Rwanda's Green Party, the country's tiny but main opposition, said on Thursday it was challenging moves to change the constitution to allow strongman and President Paul Kagame to stand for a third consecutive term in elections in 2017.
"We submitted a lawsuit to the Supreme Court yesterday, demanding the court block parliament from any future plans to reform the constitution, especially article 101 about the lifting of presidential term limit," party president Frank Habineza told AFP.
The Rwandan constitution, adopted in 2003, limits the number of presidential terms to two, and therefore bars Kagame — elected first in 2003 and again in 2010 — to stand for a third term.
But officials last week said parliament will over the next two months debate a change in the constitution in response to what Kagame's aides have described a "popular demand".
According to parliament speaker Donatilla Mukabalisa, petitions signed by a total of two million people — or roughly 17 per cent of the population — have demanded that Kagame be allowed to stay in office.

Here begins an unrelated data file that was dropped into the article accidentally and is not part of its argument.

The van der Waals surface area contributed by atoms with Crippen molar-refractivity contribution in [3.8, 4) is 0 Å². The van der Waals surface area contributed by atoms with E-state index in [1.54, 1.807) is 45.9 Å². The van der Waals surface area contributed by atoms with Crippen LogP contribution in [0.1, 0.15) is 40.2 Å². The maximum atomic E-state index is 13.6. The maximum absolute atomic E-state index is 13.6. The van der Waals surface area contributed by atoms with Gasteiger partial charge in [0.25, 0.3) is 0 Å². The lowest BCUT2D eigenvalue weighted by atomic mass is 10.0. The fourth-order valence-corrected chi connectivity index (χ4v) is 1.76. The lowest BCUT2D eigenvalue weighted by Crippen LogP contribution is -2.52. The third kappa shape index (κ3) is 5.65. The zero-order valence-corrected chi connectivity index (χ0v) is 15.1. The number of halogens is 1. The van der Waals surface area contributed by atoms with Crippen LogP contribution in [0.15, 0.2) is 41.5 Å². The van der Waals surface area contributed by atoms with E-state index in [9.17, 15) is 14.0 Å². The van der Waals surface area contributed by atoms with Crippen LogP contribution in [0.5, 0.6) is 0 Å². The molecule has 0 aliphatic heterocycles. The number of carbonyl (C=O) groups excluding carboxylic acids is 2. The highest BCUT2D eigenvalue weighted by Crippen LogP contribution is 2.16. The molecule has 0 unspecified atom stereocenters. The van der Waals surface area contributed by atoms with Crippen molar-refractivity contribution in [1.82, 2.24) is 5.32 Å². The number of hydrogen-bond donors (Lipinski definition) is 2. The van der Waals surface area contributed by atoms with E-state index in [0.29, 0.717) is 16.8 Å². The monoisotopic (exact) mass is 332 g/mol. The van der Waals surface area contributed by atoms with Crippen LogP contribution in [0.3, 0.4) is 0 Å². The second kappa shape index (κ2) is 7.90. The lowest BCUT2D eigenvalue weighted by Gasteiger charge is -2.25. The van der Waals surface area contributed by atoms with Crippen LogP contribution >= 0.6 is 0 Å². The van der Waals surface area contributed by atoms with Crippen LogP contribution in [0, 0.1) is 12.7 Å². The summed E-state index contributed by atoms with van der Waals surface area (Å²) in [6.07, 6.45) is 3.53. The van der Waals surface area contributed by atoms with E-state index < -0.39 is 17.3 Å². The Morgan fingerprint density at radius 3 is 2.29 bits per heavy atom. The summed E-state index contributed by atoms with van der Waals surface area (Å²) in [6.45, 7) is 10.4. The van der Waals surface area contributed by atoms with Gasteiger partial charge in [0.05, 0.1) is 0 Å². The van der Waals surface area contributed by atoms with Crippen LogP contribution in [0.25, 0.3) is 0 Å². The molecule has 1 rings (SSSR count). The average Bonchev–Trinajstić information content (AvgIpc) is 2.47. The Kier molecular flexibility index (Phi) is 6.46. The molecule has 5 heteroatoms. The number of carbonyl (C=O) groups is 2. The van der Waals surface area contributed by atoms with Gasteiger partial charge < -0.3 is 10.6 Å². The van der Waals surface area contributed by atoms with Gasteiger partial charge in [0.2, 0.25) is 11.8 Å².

Habineza said the challenge centred around the Green Party's belief that the constitution can only be revised "to only reduce or prolong the duration of the president's mandate."
Reacting on Twitter, Kagame said: "They are exercising their right… The Green Party, good thing!"
Kagame, 57, has been at the top of Rwandan politics since 1994, when an offensive by his ethnic Tutsi rebel force, the Rwandan Patriotic Front (RPF), put an end to a genocide by Hutu extremists that left an estimated 800,000 members of his community dead.
He first served as defence minister and vice president, and then took the presidency by winning 95 per cent of the vote. He was re-elected with a similarly resounding mandate.
Rwandan officials have strongly denied that it is Kagame who is seeking a third term, insisting that the president — hailed by his supporters as a guarantor of post-genocide security and stability, as well as a champion of economic development — enjoys popular support for him to stay.
The announcement comes amid a wider controversy in Africa over efforts by leaders to change constitutions in order to stay in office.
Last year Burkina Faso's former president Blaise Compaore was chased out after trying to extend his stay in power, while Rwanda's southern neighbour, Burundi, has been gripped by weeks of civil unrest and experienced a coup attempt over President Pierre Nkurunziza's attempt to do the same.